The comment from the code is talking about the likelihood of different lengths of linked lists appearing in each bucket. First, it assumes the hashCodes are randomly distributed -- which isn't always the case! -- and I think it also assumes that the number of elements in the HashMap is 50% of the number of buckets. Under these assumptions, according to that Poisson distribution, 60.6% of the buckets will be empty, 30.3% will have one element, 7.5% will have two elements, 1.2% will have three elements, and so forth.

In other words, given those (ideal) assumptions, the linked lists within each bucket will usually be very short.

In JDK 8 there is an optimization to turn a linked list into a tree above a certain threshold size, so that at least performance degrades to O(log n) instead of O(n) in the worst case. The question is, what value should be chosen as the threshold? That's what this discussion is all about. The current threshold value TREEIFY_THRESHOLD is 8. Again, under these ideal assumptions, a bucket with a linked list of length 8 will occur only 0.000006% of the time. So if we get a linked list that long, something is clearly not ideal!! It may mean, for instance, that the objects being stored have exceptionally bad hashCodes, so the HashMap has to switch from a linked list to a tree in order to avoid excessive performance degradation.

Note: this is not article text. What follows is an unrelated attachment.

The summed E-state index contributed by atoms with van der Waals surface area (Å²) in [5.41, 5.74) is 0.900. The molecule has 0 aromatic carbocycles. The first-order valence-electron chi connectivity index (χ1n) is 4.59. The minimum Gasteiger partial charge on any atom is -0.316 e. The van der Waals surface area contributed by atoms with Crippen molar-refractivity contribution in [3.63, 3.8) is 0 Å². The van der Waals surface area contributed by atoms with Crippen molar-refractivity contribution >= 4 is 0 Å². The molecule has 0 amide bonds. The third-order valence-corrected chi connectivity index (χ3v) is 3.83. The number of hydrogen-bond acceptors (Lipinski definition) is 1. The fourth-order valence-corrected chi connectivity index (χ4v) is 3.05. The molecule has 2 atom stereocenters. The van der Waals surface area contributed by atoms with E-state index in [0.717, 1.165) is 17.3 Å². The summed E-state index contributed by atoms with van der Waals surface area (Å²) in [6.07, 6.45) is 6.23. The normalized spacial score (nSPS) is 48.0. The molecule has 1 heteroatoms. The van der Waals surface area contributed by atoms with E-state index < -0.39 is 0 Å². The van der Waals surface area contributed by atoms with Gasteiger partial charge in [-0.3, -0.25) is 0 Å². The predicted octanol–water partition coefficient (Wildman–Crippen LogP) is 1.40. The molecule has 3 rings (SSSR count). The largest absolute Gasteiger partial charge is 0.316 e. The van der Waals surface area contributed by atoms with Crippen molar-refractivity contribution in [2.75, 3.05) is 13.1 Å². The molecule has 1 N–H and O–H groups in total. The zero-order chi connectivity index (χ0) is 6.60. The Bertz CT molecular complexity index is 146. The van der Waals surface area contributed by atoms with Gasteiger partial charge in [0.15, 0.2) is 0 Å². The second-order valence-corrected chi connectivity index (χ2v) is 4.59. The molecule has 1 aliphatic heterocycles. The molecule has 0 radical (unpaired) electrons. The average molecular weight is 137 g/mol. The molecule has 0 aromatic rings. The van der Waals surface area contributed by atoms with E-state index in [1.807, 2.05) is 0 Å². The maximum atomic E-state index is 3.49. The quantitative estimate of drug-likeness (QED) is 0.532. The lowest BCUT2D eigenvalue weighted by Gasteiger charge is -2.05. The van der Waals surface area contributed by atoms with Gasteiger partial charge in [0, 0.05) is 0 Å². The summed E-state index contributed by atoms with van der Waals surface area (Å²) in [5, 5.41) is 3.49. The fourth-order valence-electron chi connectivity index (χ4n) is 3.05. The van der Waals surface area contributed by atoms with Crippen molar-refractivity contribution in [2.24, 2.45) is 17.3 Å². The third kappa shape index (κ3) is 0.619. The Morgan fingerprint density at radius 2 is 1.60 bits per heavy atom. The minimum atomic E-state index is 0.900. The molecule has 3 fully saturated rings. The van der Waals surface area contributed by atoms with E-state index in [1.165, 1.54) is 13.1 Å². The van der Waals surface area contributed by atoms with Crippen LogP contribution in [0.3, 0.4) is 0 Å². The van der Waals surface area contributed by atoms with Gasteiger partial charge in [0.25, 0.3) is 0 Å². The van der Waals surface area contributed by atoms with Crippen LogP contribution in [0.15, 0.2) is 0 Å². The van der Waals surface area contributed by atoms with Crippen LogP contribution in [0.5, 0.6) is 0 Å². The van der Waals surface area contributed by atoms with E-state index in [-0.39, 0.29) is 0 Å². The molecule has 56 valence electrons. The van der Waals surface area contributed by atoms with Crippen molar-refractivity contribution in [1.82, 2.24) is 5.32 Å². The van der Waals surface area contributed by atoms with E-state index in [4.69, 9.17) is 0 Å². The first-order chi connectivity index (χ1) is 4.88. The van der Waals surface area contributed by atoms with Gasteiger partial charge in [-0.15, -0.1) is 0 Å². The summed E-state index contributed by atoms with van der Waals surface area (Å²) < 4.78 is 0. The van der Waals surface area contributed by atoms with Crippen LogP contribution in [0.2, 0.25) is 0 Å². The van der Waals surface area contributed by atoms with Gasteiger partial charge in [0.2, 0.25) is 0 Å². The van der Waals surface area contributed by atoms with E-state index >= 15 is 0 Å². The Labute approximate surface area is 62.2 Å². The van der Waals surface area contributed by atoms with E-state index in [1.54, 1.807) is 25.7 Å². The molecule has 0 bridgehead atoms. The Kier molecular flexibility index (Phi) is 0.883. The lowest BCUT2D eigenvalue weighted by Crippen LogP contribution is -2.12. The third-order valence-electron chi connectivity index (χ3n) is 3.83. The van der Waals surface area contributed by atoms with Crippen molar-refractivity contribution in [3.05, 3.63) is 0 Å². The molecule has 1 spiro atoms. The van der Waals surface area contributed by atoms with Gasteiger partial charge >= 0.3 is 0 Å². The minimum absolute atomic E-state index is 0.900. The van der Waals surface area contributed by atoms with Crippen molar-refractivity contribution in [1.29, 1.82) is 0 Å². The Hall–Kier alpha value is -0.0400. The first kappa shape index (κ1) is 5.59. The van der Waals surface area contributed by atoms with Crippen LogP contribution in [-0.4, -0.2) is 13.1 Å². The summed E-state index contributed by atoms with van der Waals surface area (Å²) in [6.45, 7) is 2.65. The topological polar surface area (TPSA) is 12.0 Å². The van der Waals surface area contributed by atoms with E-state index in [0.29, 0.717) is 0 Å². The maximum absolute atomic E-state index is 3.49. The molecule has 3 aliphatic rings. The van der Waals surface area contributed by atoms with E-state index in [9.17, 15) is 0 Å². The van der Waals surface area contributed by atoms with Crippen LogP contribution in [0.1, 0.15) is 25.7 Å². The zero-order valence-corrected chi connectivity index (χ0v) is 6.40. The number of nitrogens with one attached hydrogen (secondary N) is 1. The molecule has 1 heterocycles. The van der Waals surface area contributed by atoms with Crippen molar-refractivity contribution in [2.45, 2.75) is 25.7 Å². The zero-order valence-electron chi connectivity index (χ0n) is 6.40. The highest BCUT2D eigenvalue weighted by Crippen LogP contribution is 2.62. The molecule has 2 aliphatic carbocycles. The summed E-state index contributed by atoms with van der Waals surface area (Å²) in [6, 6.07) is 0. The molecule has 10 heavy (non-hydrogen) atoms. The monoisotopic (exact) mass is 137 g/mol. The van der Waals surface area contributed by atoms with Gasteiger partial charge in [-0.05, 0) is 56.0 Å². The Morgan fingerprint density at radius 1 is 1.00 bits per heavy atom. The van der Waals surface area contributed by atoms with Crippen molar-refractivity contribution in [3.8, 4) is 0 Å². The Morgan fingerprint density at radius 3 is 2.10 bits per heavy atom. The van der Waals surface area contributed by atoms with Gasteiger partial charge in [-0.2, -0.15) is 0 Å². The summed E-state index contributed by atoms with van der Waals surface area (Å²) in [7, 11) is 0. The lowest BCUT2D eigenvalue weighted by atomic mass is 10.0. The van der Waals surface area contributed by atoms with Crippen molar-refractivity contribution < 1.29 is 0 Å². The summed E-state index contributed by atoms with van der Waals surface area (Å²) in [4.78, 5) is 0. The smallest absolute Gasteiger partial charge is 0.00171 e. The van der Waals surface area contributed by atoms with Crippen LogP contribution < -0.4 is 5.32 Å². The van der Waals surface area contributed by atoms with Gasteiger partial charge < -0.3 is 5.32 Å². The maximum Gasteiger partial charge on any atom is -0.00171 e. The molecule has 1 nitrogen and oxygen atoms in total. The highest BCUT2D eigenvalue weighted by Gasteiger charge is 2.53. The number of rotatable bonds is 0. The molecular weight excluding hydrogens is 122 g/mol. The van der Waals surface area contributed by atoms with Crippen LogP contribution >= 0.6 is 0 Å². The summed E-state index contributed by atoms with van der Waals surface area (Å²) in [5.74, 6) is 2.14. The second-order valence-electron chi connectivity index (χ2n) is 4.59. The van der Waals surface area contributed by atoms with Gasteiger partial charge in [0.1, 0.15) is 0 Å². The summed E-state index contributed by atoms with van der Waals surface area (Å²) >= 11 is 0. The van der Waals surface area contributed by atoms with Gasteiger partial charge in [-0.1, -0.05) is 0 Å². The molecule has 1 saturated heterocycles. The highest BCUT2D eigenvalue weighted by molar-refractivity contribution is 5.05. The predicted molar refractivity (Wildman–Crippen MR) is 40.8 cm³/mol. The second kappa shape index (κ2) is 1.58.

The link to the source file with the comment in question is here:

http://hg.openjdk.java.net/jdk8/jdk8/jdk/file/jdk8-b119/src/share/classes/java/util/HashMap.java